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Plx1 is the 3F3/2 kinase responsible for targeting spindle checkpoint proteins to kinetochores.

Wong OK, Fang G - J. Cell Biol. (2005)

Bottom Line: Using a rephosphorylation assay in Xenopus laevis extracts, we identified the kinetochore-associated Polo-like kinase Plx1 as the kinase both necessary and sufficient for this phosphorylation.Indeed, Plx1 is the physiological 3F3/2 kinase involved in checkpoint response, as immunodepletion of Plx1 from checkpoint extracts abolished the 3F3/2 signal and blocked association of xMad2, xBubR1, xNdc80, and xNuf2 with kinetochores.Interestingly, the kinetochore localization of Plx1 is under the control of the checkpoint protein xMps1, as immunodepletion of xMps1 prevents binding of Plx1 to kinetochores.

View Article: PubMed Central - PubMed

Affiliation: Department of Biological Sciences, Stanford University, Stanford, CA 94305, USA.

ABSTRACT
Dynamic attachment of microtubules to kinetochores during mitosis generates pulling force, or tension, required for the high fidelity of chromosome separation. A lack of tension activates the spindle checkpoint and delays the anaphase onset. A key step in the tension-response pathway involves the phosphorylation of the 3F3/2 epitope by an unknown kinase on untensed kinetochores. Using a rephosphorylation assay in Xenopus laevis extracts, we identified the kinetochore-associated Polo-like kinase Plx1 as the kinase both necessary and sufficient for this phosphorylation. Indeed, Plx1 is the physiological 3F3/2 kinase involved in checkpoint response, as immunodepletion of Plx1 from checkpoint extracts abolished the 3F3/2 signal and blocked association of xMad2, xBubR1, xNdc80, and xNuf2 with kinetochores. Interestingly, the kinetochore localization of Plx1 is under the control of the checkpoint protein xMps1, as immunodepletion of xMps1 prevents binding of Plx1 to kinetochores. Thus, Plx1 couples the tension signal to cellular responses through phosphorylating the 3F3/2 epitope and targeting structural and checkpoint proteins to kinetochores.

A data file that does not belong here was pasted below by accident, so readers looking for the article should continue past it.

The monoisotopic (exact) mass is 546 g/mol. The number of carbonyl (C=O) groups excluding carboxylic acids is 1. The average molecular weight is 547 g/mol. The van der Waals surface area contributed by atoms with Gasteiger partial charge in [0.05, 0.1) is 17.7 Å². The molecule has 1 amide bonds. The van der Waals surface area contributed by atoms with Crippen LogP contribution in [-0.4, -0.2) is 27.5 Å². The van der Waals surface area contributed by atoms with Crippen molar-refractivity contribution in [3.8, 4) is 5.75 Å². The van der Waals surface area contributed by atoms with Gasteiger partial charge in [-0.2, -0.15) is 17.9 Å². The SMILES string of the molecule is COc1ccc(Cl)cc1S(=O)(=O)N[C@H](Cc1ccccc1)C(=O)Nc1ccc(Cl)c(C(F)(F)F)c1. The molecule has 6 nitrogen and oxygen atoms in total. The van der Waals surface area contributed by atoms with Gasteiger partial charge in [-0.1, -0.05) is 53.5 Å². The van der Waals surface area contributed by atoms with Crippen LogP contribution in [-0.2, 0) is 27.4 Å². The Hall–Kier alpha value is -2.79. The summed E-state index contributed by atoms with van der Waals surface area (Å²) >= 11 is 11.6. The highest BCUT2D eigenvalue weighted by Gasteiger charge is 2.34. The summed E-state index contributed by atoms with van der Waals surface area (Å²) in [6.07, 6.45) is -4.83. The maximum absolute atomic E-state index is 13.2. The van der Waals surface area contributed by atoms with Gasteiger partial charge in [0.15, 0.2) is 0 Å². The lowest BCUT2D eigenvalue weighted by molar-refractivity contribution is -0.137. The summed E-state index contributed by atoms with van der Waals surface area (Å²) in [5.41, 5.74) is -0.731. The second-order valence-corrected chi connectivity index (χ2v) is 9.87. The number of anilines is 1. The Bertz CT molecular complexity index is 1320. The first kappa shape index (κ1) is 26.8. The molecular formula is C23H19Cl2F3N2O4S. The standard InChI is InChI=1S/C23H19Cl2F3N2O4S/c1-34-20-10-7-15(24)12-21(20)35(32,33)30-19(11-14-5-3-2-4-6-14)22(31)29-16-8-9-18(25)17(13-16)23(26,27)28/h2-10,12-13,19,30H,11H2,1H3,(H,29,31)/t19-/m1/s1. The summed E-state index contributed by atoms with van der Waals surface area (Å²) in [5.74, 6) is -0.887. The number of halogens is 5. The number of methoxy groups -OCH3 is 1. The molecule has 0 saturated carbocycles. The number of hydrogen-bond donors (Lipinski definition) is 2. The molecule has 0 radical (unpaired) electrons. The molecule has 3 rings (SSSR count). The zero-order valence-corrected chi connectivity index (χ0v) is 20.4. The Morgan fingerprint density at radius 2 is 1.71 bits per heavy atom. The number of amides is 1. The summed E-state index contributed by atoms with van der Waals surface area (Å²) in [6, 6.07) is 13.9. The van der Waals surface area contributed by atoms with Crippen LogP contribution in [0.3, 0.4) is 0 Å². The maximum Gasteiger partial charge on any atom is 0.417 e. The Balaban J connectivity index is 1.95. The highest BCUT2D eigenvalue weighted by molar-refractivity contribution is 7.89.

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Plk1 is required for the generation of the 3F3/2 epitope in HeLa cells. (A, top) Schematic of double-thymidine synchronization and siRNA transfection of HeLa cells. (bottom) Western blot analysis of Plk1 and control knockdown cell lysates to determine the knockdown efficiency. p38 MAPK was used as a loading control. The volumes of HeLa cell lysates loaded were as indicated. Different amounts of cell lysates were loaded from the control knockdown sample to quantify the degree of Plk1 knockdown. (B and D–G) Plk1 or control knockdown cells were fixed at 11 h after release from the second thymindine arrest. Prometaphase cells were stained with the following antibodies: (B) Crest serum (red) and anti-Plk1 (green); (D) 3F3/2 antibody (red) and anti-Plk1 (green); (E) 3F3/2 antibody (red), Crest serum (green), and anti-Plk1 (green); (F) Plk1 (red) and Mad2 (green); (G) Plk1 (red) and BubR1 (green). In D, F, and G, arrowheads point to 3F3/2 and Plk1 signals at spindle poles. Bars, 5 μm. (C) Mean kinetochore fluorescence intensity (from randomly selected kinetochores of multiple prometaphase cells) of Plk1, 3F3/2, Mad2, and BubR1 signals from Plk1 (green) or control knockdown (red) cells. The fluorescence intensity was normalized to the corresponding values derived from control knockdown cells. Error bars represent SD. (H) HeLa cells were synchronized by double-thymidine arrest/release and transfected with siRNAs as described in A, except that transfected cells were released from the second thymidine arrest in either the presence (+ Noc) or absence (− Noc) of 100 ng/ml nocodazole. At 14 h after release from the second thymidine arrest, cells were fixed, and the mitotic index was counted (n > 150 cells for each sample).